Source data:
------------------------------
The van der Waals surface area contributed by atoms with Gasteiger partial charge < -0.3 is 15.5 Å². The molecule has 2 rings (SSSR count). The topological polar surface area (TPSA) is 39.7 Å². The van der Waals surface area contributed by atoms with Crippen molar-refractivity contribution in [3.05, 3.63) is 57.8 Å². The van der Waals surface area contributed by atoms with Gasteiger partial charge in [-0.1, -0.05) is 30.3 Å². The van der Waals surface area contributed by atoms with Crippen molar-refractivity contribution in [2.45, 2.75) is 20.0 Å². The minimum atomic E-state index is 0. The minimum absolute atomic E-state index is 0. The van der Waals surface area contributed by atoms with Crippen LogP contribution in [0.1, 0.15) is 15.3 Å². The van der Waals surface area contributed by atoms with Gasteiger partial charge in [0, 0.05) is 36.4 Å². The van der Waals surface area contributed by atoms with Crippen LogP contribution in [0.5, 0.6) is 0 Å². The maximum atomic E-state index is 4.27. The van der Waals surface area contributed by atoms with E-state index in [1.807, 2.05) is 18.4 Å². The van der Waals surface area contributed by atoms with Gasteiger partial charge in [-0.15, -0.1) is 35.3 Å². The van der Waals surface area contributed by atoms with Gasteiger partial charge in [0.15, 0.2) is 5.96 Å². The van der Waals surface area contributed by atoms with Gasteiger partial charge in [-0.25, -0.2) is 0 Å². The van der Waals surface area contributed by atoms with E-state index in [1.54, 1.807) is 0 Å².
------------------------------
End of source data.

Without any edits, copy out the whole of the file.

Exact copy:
The van der Waals surface area contributed by atoms with Gasteiger partial charge < -0.3 is 15.5 Å². The molecule has 2 rings (SSSR count). The topological polar surface area (TPSA) is 39.7 Å². The van der Waals surface area contributed by atoms with Crippen molar-refractivity contribution in [3.05, 3.63) is 57.8 Å². The van der Waals surface area contributed by atoms with Gasteiger partial charge in [-0.1, -0.05) is 30.3 Å². The van der Waals surface area contributed by atoms with Crippen molar-refractivity contribution in [2.45, 2.75) is 20.0 Å². The minimum atomic E-state index is 0. The minimum absolute atomic E-state index is 0. The van der Waals surface area contributed by atoms with Crippen LogP contribution in [0.1, 0.15) is 15.3 Å². The van der Waals surface area contributed by atoms with Gasteiger partial charge in [0, 0.05) is 36.4 Å². The van der Waals surface area contributed by atoms with Crippen LogP contribution in [0.5, 0.6) is 0 Å². The maximum atomic E-state index is 4.27. The van der Waals surface area contributed by atoms with E-state index in [1.807, 2.05) is 18.4 Å². The van der Waals surface area contributed by atoms with Gasteiger partial charge in [-0.15, -0.1) is 35.3 Å². The van der Waals surface area contributed by atoms with Gasteiger partial charge in [0.15, 0.2) is 5.96 Å². The van der Waals surface area contributed by atoms with Gasteiger partial charge in [-0.25, -0.2) is 0 Å². The van der Waals surface area contributed by atoms with E-state index in [1.54, 1.807) is 0 Å².